The basis of Parliamentary Privileges can be found in Articles 105 and 194 in the Indian Constitution. Article 105 talks of the Parliamentary Privileges of the Member of Parliaments while the corresponding provision for the Members of Legislative Assemblies can be found under Article 194. Article 105(2) and Article 194(2) grant immunity from proceedings in respect of “anything said or vote given” to the Parliament and the State Legislature respectively.
Before Section 15 of the 44th Amendment Act, 1978 came into force, the powers and privileges were defined as clause (3) of Article 105 provided that “in other respects, the powers, privileges and immunities of each House of Parliament, and of the members and the committees of each House, shall be such as from time to time be defined by Parliament by law, and, until so defined, shall be those of the House of Commons of the Parliament of the United Kingdom, and of its members and committees, at the commencement of the Constitution i.e. on the 26th January, 1950”. The genesis of the British Parliament’s power to punish for breach of privilege can be found in the seminal work of Sir Thomas Erskine May titled ‘Parliamentary Practice’, wherein he defined “contempt of parliament’ as “any act or omission which obstructs or impedes either House of Parliament in the performance of its functions, or which obstructs or impedes any member or officer of such House in the discharge of his duty, or which has a tendency, directly or indirectly, to produce such results, even though there is no precedent of the offence.” The Joint Committee on Parliamentary Privilege of the House of Lords and House of Commons in its report on the session of 2013-14 endorsed the view taken by Supreme Court of Canada in Canada (House of Commons) v. Vaid wherein it restricted the scope of Parliamentary Privileges using the ‘doctrine of necessity’ and held as under:
“If the existence and scope of a privilege have not been authoritatively established, the court will be required to test the claim against the doctrine of necessity—the foundation of all parliamentary privilege. In such a case, in order to sustain a claim of privilege, the assembly … must show that the sphere of activity for which privilege is claimed is so closely and directly connected with the fulfilment by the assembly or its members of their functions as a legislative and deliberative body, including the assembly’s work in holding the government to account, that outside interference would undermine the level of autonomy required to enable the assembly and its members to do their legislative work with dignity and efficiency.”
Coming back to Article 105(5), it clearly stipulates that there shall be a law which shall regulate these privileges and only till that time when no such law is in force, the same shall be those as defined by the members and committees before the 44th Amendment Act of 1978. No such law has been framed till date. This does not seem to be a case of lethargy but a concerted effort on the part of the elected representatives to purposely not restrict the scope of their privileges to the necessary acts which are essential in carrying out the functions of the Parliament. This proposition is further strengthened by the report of the Committee of Privileges of the Lok Sabha in 1994 when it undertook a study of various opinions on the subject. The Committee was “inclined to hold that preponderance of opinion is against codification of parliamentary privileges” and recommended that it was not advisable to do so.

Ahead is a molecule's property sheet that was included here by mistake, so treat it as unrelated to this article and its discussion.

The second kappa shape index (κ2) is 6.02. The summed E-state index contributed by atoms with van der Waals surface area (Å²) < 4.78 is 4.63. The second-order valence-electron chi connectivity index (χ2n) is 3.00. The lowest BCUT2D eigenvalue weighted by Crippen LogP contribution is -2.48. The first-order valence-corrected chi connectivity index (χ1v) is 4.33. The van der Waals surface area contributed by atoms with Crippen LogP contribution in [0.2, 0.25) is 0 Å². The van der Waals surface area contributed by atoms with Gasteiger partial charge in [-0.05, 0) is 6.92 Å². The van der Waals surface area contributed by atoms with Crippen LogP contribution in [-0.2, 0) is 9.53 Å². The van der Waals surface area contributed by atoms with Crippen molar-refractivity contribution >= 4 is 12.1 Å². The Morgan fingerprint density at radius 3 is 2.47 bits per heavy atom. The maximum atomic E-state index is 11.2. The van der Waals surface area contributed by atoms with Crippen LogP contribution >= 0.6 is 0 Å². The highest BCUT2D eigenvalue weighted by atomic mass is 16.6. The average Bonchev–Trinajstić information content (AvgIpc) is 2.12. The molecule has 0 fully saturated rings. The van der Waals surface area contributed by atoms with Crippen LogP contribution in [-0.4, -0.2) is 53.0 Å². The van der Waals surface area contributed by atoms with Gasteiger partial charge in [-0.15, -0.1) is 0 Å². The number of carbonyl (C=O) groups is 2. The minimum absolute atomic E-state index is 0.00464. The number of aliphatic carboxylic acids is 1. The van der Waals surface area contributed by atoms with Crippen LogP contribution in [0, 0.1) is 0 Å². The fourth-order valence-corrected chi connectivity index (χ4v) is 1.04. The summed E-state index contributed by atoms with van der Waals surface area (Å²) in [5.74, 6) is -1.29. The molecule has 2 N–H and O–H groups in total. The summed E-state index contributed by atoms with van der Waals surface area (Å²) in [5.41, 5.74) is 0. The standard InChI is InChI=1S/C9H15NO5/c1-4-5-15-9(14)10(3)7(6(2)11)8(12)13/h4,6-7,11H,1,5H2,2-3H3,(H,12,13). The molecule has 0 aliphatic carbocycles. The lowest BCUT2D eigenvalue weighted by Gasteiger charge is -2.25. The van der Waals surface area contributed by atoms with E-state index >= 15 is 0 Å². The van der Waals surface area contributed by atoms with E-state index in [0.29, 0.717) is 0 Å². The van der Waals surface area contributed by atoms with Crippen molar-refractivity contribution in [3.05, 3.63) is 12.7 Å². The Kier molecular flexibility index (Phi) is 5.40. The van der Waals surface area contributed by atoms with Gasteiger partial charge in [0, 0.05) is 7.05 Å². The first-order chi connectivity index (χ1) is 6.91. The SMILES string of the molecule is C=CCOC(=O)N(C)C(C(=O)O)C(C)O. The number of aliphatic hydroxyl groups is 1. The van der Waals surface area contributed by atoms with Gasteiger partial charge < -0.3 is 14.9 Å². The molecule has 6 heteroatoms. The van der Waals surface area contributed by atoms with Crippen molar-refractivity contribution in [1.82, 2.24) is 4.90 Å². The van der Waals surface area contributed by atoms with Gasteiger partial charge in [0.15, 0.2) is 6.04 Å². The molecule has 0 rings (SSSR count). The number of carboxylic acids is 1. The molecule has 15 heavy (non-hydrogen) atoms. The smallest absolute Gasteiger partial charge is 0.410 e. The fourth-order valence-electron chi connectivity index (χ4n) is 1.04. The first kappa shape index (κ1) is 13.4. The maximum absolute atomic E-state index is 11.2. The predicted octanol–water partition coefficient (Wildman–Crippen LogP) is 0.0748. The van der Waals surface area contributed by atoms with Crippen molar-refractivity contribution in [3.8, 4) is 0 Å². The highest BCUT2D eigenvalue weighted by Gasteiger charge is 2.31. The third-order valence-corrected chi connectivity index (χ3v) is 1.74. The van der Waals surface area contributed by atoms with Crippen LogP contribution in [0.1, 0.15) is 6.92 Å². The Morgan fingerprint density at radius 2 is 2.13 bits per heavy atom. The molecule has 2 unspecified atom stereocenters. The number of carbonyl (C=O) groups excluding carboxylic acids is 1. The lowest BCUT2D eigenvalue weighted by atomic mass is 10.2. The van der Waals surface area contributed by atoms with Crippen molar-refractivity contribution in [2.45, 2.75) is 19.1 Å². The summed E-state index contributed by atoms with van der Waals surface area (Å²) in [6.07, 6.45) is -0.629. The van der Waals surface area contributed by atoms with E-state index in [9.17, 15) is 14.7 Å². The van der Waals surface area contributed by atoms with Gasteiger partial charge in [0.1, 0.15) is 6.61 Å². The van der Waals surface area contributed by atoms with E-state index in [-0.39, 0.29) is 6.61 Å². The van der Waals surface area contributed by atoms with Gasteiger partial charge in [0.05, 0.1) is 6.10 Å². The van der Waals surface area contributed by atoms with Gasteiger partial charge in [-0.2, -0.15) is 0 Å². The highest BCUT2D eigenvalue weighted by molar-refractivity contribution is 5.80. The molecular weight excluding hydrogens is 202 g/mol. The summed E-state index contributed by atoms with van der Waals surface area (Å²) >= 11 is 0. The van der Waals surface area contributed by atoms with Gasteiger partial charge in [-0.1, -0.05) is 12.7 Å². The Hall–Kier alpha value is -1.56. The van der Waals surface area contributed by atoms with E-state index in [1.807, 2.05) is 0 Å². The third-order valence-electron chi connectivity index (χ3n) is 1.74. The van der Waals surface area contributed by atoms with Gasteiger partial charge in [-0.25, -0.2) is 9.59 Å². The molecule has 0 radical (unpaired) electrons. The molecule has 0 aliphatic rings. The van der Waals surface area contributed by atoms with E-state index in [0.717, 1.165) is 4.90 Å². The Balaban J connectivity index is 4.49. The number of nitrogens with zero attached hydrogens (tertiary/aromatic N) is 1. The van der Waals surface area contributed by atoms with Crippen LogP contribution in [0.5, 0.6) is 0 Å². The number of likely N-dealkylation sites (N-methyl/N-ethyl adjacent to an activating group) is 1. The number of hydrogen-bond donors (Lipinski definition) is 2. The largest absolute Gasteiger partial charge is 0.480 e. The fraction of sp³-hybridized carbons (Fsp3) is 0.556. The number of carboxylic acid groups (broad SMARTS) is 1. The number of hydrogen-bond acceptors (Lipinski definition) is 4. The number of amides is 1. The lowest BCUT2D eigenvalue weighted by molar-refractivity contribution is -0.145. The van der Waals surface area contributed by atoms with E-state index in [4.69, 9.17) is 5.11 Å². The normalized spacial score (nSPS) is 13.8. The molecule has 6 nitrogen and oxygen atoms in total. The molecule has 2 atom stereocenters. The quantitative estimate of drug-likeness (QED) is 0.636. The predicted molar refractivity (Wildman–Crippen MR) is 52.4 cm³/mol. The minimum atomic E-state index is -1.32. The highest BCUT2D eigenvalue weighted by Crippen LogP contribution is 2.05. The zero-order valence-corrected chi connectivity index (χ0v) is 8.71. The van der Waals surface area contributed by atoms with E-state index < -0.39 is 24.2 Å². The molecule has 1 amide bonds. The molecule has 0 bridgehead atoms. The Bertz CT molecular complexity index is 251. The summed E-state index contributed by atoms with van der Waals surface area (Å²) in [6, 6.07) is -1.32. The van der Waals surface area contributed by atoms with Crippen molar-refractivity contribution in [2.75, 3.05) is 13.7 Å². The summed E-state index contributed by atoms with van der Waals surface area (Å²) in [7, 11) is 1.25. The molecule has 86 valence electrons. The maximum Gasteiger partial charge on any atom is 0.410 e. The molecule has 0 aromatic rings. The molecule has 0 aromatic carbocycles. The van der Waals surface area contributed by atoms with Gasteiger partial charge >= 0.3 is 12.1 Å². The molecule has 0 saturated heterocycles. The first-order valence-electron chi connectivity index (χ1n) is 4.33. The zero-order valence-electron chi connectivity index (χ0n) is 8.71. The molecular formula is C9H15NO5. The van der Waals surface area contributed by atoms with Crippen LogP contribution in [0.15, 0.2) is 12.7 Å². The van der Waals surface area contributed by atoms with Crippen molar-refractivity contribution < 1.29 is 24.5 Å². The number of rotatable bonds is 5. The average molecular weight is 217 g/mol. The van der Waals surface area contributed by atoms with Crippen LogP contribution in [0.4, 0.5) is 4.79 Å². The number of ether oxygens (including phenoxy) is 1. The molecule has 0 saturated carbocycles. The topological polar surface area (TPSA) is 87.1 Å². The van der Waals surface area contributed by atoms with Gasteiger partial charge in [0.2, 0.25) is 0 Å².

The question then arises, are the extraordinary powers to impose penal punishments to be left to the whims and fancies of legislatures? The recent cases of two journalists being imprisoned in Karnataka for alleged defamatory articles against Member of Legislative Assemblies and a prominent political figure being sent a notice for purposely misspelling the name of a cabinet minister, both for breach of privilege does not seem to suggest that the power and procedure of the Indian Parliament to protect its’ privileges are in any way guided by the powers and procedures of the British Parliament which has now adopted the ‘Doctrine of Necessity’ whereby only those acts are protected which are so closely related to the functioning of the Parliament that outside interference would undermine its’ autonomy. It is hard to understand how a political war of words between members of two rival political parties can be brought within the ambit of ‘breach of privilege’.
The other fundamental flaw with not enacting a law on this subject is that it is direct violation of Part III of the Indian Constitution, which has been held inviolable by the Supreme Court in a catena of cases, as the Parliament and State Legislative Assemblies while exercising their power to punish for contempt can imprison a person and also impose a fine, without a due procedure established by law, which has to be reasonable and fair as per the Supreme Court’s judgment in Maneka Gandhi v Union of India.
Vivek Punia, Advocate, Prosoll law Inc.
 Erskine May: Parliamentary Practice, 24th edition.
  1 S.C.R. 667
 (1978) 2 S.C.R. 621